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Application of General Laws Chapter 40A, Section 7 and the Two Limitation Periods for Zoning Enforcement to an Improperly Sited Structure.

Recently we were asked to address the situation where a landowner obtained a use special permit with a condition that the structure containing the use be built as located on a designated site plan, and that a final as-built plan be filed after completion of construction. A building permit issued for the structure, but without reference to the site plan or location of the structure. The structure was built and occupied. No final as-built plan was ever filed. More than 10 years passed. It was later determined that the structure was sited on the lot incorrectly. The landowner became concerned that the structure located on its property was not properly authorized and so was unlawful, rendering the property non-compliant with zoning.

Overview. Our analysis began with a review of the statute of limitations or so-called grandfather provisions of G. L. Chapter 40A, Section 7. Chapter 40A, Section 7 includes two statutes of limitations on enforcement of state and local zoning: (1) a six-year limitations period that applies to structures or uses undertaken in accord with the terms of a building permit (G. L. c. 40A, § 7, second par.), and (2) a 10-year statute of limitations for structures for which no building permit was sought or for the violation of the conditions of a variance or special permit (G. L. c. 40A, § 7, third par.). These provisions read, as follows:

Six-Year Limitation Period (G. L. c. 40A, § 7, second par.):

If real property has been improved and used in accordance with the terms of the original building permit, no criminal or civil action intended to compel the abandonment, limitation or modification of the use allowed by the permit or the removal, alteration or relocation of a structure erected in reliance upon the permit by reason of an alleged violation of this chapter or of an ordinance or by-law adopted under this chapter shall be maintained unless the action, suit or proceeding is commenced and notice of the action, suit or proceeding is recorded in the registry of deeds for each county or district in which the land lies or, in the case of registered land, the notice is filed in the registry district in which the land lies within 6 years of the commencement of the alleged violation. (Emphasis added).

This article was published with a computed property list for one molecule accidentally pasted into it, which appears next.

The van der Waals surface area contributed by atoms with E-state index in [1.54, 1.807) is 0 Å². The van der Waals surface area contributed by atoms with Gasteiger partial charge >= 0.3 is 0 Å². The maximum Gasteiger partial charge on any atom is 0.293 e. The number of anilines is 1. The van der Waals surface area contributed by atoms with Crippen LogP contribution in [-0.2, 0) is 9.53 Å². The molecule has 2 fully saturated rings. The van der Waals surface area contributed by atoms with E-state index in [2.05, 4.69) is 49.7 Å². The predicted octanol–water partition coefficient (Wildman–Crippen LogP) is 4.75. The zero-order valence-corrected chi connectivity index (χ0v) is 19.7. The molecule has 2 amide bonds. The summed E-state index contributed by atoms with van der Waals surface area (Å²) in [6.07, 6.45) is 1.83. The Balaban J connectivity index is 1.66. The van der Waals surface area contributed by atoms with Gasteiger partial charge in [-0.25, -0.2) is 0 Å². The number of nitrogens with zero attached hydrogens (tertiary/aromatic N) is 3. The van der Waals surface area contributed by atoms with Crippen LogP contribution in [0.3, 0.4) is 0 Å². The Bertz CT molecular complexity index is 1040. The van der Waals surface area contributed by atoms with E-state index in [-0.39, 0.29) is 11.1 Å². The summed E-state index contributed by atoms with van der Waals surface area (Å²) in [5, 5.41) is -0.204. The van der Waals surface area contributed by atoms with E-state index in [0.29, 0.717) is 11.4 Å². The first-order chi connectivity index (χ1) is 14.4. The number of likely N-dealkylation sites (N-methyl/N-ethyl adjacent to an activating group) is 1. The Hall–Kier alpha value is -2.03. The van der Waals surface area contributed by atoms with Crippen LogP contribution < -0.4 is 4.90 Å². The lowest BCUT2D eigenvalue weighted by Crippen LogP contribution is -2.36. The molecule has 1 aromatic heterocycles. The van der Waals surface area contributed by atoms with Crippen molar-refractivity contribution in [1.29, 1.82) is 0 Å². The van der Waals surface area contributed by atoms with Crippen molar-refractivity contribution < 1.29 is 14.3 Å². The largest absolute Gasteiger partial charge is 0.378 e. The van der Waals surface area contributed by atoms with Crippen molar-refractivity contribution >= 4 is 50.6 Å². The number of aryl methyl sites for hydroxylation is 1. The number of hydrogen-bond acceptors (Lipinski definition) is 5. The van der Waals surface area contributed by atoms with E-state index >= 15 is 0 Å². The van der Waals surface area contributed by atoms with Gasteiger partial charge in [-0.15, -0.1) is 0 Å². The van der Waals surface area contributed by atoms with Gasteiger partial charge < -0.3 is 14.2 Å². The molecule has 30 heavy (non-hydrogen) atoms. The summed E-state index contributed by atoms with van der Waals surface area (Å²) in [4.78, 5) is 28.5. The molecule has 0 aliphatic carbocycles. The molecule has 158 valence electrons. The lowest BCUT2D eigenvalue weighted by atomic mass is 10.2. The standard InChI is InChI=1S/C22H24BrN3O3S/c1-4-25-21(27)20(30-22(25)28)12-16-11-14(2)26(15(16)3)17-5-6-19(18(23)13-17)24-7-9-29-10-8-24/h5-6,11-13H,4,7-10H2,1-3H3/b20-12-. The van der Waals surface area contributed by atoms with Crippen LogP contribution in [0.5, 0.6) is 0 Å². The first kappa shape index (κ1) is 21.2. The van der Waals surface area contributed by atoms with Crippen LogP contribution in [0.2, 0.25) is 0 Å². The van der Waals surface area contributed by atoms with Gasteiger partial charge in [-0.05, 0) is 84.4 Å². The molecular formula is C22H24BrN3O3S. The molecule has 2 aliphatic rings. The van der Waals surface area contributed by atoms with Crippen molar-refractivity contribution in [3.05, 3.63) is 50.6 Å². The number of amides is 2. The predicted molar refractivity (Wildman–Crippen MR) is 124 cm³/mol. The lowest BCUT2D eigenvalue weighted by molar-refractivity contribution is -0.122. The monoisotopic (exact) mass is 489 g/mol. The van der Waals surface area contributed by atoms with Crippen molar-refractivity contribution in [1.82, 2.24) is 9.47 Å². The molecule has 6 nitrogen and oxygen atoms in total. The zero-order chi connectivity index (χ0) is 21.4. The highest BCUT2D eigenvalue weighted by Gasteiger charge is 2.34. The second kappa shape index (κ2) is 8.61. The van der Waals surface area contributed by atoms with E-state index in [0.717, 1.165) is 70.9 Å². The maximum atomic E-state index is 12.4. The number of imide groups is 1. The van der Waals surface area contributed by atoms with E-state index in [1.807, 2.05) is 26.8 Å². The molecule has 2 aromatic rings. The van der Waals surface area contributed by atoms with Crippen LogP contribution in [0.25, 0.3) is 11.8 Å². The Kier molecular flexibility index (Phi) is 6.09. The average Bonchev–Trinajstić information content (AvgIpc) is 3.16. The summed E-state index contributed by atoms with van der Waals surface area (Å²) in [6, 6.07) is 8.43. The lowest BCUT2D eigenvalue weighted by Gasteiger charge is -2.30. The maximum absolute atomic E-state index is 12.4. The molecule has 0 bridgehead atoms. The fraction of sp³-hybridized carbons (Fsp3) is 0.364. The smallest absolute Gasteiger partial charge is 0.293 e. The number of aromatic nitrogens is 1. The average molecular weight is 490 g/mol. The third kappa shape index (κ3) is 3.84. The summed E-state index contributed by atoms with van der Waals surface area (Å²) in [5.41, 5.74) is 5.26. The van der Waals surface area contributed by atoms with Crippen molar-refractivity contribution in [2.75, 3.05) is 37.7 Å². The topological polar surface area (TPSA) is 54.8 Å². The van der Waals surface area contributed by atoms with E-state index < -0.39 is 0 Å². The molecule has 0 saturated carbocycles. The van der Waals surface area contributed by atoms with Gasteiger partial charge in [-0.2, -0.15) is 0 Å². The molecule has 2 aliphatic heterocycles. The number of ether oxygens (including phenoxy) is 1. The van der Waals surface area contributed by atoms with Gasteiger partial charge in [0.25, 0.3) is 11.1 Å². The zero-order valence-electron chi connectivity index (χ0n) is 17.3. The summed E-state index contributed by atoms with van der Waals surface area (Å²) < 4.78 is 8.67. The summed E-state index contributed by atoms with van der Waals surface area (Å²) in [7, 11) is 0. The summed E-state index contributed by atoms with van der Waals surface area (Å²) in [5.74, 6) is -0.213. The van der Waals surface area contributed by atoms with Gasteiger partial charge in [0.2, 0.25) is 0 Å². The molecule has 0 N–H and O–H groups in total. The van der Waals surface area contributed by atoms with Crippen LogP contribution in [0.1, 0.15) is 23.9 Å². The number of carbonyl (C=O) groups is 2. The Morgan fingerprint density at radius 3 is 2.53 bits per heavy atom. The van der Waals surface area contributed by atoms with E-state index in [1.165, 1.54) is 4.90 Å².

Ten-Year Limitation Period (G. L. c. 40A, § 7, third par.):

No criminal or civil action intended to compel the removal, alteration, or relocation of a structure by reason of an alleged violation of this chapter or of an ordinance or by-law adopted under this chapter or the conditions of a variance or special permit shall be maintained unless the action, suit or proceeding is commenced and notice of the action, suit or proceeding is recorded in the registry of deeds for each county or district in which the land lies or, in the case of registered land, the notice is filed in the registry district in which the land lies within 10 years of the commencement of the alleged violation. (Emphasis added).

Application of the Six-Year Limitation Period. In our case, the six-year limitation provision of Section 7 fully protects both the use and the structure. More than six years has passed since the completion of the structure and commencement of use. There is no question regarding the validity of the use of the property because the use of the structure on the property was authorized by special permit explicitly for that use. In addition, the original building permit describes the structure in relation to its proposed use. On its face then, the building permit, in addition to the special permit, authorized the applicable use when issued. Thus, no action could be maintained to compel the "abandonment, limitation or modification of the use." Bruno v. Board of Appeals, 62 Mass. App. Ct. 527, 537 (2004) (six-year statute of limitations applies if "property has been improved and used in accordance with the terms of [an] original building permit").

As to the structure, the building permit and the special permit are not identical. The special permit identifies the use of the structure and specifies its location, as a condition of the zoning relief. The building permit does not mention location; only use of the structure. Put another way, there is no location condition contained in the building permit. Thus, the location of the structure is grandfathered under the protections afforded by six-year limitation provisions of c. 40A, § 7.